Tuesday, June 30, 2009

Practical Programming: An Introduction to Computer Science Using Python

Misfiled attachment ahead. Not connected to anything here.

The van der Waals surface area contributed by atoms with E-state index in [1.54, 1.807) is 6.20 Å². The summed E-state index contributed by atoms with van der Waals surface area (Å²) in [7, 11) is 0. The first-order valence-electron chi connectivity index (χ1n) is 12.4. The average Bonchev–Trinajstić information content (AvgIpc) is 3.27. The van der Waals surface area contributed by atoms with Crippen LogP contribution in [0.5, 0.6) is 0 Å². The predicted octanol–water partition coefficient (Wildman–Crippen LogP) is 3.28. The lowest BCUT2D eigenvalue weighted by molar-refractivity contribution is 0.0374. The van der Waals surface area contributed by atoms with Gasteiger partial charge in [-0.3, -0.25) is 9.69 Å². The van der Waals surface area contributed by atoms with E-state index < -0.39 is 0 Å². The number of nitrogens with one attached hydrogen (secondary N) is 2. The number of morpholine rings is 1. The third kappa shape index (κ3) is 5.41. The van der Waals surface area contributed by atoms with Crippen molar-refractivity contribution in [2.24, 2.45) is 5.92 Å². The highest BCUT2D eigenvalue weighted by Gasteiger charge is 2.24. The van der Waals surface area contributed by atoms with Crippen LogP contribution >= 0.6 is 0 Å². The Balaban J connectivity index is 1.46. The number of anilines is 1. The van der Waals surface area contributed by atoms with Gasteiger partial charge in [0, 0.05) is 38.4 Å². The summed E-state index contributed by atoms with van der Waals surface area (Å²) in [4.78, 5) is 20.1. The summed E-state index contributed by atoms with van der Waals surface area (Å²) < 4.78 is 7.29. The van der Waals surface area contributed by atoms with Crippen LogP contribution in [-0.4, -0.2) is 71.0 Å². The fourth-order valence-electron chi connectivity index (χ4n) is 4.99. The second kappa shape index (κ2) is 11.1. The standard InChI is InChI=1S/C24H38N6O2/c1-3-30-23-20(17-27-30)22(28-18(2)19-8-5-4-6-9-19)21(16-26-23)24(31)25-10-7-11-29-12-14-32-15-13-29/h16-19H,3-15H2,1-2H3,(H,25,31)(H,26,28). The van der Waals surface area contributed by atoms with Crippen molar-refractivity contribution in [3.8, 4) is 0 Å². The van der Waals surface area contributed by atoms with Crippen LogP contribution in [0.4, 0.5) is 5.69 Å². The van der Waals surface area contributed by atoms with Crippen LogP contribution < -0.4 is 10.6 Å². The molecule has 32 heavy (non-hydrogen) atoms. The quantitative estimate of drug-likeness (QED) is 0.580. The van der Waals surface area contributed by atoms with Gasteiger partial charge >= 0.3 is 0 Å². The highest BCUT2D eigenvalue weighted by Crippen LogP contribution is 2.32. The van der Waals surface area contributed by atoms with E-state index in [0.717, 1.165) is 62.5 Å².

Authors: Jennifer Campbell, Paul Gries, Jason Montojo, and Greg Wilson Format: Paperback, 350 pages Publisher: Pragmatic Bookshelf; 1st edition (May 28, 2009) ISBN-10: 1934356271 ISBN-13: 978-1934356272 According to wordnetweb.princeton.edu, Computer Science is "the branch of engineering science that studies (with the aid of computers) computable processes and structures". It's the study of computer architectures, languages, and mathematical structures as applied to the process of computing. So what have Campbell, et al produced in this book...a Computer Science textbook that teaches Python? Kind of. Imagine you wanted to learn how the computer is used in the various scientific disciples. Further, you wanted to learn how computer programs and programming is used in this context to construct tools, perform investigations, and to solve problems. You also want to use a single programming language as your example. Welcome to "Practical Programming: An Introduction to Computer Science Using Python". Not a book about learning Python as such, but an introduction to the discipline of Computer Science with Python as your guide. Yes, it is a text book. Page 5 in the Introduction has a For Instructors section which should be a clue. Code samples and installation instructions for the class are available for download at the book's website. New as this book is, there's already entries in the Errata section, and as with other Pragmatic books, there's a discussion forum available for questions and comments, which will come in handy for teacher and student alike. This really is a book that starts at the beginning, even to the point of describing a prompt in a python shell on page 9. Sections in Chapter 2 include Expressions and What is a Type, so the reader isn't presumed to know Python or programming at all. Like any other textbook of worth, there are exercises at the end of each chapter. Also like many textbooks, the information is presented in a rather "dry" manner, so don't expect to be entertained. Please keep in mind that this is a textbook and the target audience is a beginning Computer Science class. Class instructors are the most likely subset of the audience to be commenting about the book at this point, since they are using the book to educate their students in the fundamentals of Computer Science (which leaves me out since I'm not an instructor, but I'll do the review anyway). The book doesn't contain any surprises. Ultimately, it teaches beginning concepts in computer programming and as such, takes the reader along the elements of learning programming. As I mentioned before, Python is the "example" language, but the student is really supposed to be learning programming principles in general, not just Python programming principles. I must admit that Python was a good choice for this task as a language to learn from, plus it has a great deal of power and scalability. Thus the Python skills learned by the student will serve him or her in future classes and in a programming career. If you want to buy this book as an individual to teach yourself the content, it will still work, but you won't have the support of an instructor or a class. You can use the aforementioned discussion group at the Pragmatic site to ask questions and review any issues or shortcomings you discover (such as packages requiring Python 2.5 be installed on your computer in order to work). Many of the programming books I review contain at least a little humor to help break the monotony of the topic being taught, but don't expect to get any laughs out of this book. Campbell and company have written this text to be "all business". If used in the classroom, the instructor or the resident "class clown" will need to provide any required distractions or levity. Perhaps this is because this book is for a beginning Computer Science class and needs to take itself very seriously. I suspect that the publisher imposed this style of writing as part of the requirements for this series. In real life, in sure the authors are very funny. This is a beginner's book, so don't expect to learn everything there is to know about Computer Science or the Python programming language. It's just one class, intended to be taught in semester one of year one of a university student's academic career (though it could also be used in a High School class of similar nature). The later chapters do touch on Object-Oriented Programming, Graphical User Interfaces, and Databases, so by the end of the course, the student should be prepared to move on. Appendix A is the book's Bibliography, so you can see the sources drawn upon and, if you're using this book independently, determine what other books you might want to add to your library. Many of the sources are other traditional textbooks, but a few are more widely used references such as O'Reilly's Learning SQL. If you don't anticipate using this textbook in an Introduction to Computer Science class, but are intending to enter into such a program, this book would fit nicely in your summer reading list, giving you a leg up on the course work. Since a large part of what you are supposed to be learning is the process of computing, exposing yourself to the principles early can only help. That, and as a standard classroom textbook, is the best use I can think to make of "Practical Programming: An Introduction to Computer Science Using Python".